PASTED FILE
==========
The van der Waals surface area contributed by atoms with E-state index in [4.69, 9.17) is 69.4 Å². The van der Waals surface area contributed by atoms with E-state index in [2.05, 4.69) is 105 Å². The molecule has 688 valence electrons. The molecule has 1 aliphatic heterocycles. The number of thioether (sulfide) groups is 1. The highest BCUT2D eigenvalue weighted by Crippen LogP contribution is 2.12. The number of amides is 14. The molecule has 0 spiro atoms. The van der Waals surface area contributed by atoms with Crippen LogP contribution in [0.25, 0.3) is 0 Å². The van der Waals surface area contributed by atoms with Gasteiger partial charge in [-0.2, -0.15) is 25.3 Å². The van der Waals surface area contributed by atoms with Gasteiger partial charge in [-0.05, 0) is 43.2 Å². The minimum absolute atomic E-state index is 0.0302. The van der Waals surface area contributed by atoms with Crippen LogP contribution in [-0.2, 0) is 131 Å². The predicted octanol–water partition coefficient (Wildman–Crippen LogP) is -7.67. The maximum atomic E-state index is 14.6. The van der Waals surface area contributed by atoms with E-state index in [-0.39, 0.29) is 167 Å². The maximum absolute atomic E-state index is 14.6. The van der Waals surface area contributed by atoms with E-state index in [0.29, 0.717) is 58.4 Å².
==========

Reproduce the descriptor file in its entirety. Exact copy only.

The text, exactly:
The van der Waals surface area contributed by atoms with E-state index in [4.69, 9.17) is 69.4 Å². The van der Waals surface area contributed by atoms with E-state index in [2.05, 4.69) is 105 Å². The molecule has 688 valence electrons. The molecule has 1 aliphatic heterocycles. The number of thioether (sulfide) groups is 1. The highest BCUT2D eigenvalue weighted by Crippen LogP contribution is 2.12. The number of amides is 14. The molecule has 0 spiro atoms. The van der Waals surface area contributed by atoms with Crippen LogP contribution in [0.25, 0.3) is 0 Å². The van der Waals surface area contributed by atoms with Gasteiger partial charge in [-0.2, -0.15) is 25.3 Å². The van der Waals surface area contributed by atoms with Gasteiger partial charge in [-0.05, 0) is 43.2 Å². The minimum absolute atomic E-state index is 0.0302. The van der Waals surface area contributed by atoms with Crippen LogP contribution in [-0.2, 0) is 131 Å². The predicted octanol–water partition coefficient (Wildman–Crippen LogP) is -7.67. The maximum atomic E-state index is 14.6. The van der Waals surface area contributed by atoms with E-state index in [-0.39, 0.29) is 167 Å². The maximum absolute atomic E-state index is 14.6. The van der Waals surface area contributed by atoms with E-state index in [0.29, 0.717) is 58.4 Å².